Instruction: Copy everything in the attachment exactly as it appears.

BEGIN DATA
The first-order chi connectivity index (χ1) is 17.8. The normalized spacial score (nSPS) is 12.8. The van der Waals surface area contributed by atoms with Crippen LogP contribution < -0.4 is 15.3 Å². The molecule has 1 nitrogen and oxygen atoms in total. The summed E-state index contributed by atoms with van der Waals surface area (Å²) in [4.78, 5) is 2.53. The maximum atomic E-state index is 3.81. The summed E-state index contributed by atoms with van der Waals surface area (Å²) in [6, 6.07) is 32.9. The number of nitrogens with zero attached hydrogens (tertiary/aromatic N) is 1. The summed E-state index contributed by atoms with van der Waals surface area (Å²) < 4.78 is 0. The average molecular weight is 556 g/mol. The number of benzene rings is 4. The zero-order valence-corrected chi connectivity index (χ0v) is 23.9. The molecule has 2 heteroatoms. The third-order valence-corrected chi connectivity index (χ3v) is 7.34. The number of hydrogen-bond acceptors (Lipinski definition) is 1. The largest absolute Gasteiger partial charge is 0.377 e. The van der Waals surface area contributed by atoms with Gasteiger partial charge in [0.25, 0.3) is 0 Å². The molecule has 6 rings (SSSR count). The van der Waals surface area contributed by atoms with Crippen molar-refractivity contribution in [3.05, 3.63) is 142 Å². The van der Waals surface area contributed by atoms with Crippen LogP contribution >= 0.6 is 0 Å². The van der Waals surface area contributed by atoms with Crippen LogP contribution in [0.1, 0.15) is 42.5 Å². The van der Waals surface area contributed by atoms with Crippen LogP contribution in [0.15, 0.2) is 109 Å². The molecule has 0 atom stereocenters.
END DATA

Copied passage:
The first-order chi connectivity index (χ1) is 17.8. The normalized spacial score (nSPS) is 12.8. The van der Waals surface area contributed by atoms with Crippen LogP contribution < -0.4 is 15.3 Å². The molecule has 1 nitrogen and oxygen atoms in total. The summed E-state index contributed by atoms with van der Waals surface area (Å²) in [4.78, 5) is 2.53. The maximum atomic E-state index is 3.81. The summed E-state index contributed by atoms with van der Waals surface area (Å²) in [6, 6.07) is 32.9. The number of nitrogens with zero attached hydrogens (tertiary/aromatic N) is 1. The summed E-state index contributed by atoms with van der Waals surface area (Å²) < 4.78 is 0. The average molecular weight is 556 g/mol. The number of benzene rings is 4. The zero-order valence-corrected chi connectivity index (χ0v) is 23.9. The molecule has 2 heteroatoms. The third-order valence-corrected chi connectivity index (χ3v) is 7.34. The number of hydrogen-bond acceptors (Lipinski definition) is 1. The largest absolute Gasteiger partial charge is 0.377 e. The van der Waals surface area contributed by atoms with Gasteiger partial charge in [0.25, 0.3) is 0 Å². The molecule has 6 rings (SSSR count). The van der Waals surface area contributed by atoms with Crippen molar-refractivity contribution in [3.05, 3.63) is 142 Å². The van der Waals surface area contributed by atoms with Crippen LogP contribution >= 0.6 is 0 Å². The van der Waals surface area contributed by atoms with Crippen LogP contribution in [0.1, 0.15) is 42.5 Å². The van der Waals surface area contributed by atoms with Crippen LogP contribution in [0.15, 0.2) is 109 Å². The molecule has 0 atom stereocenters.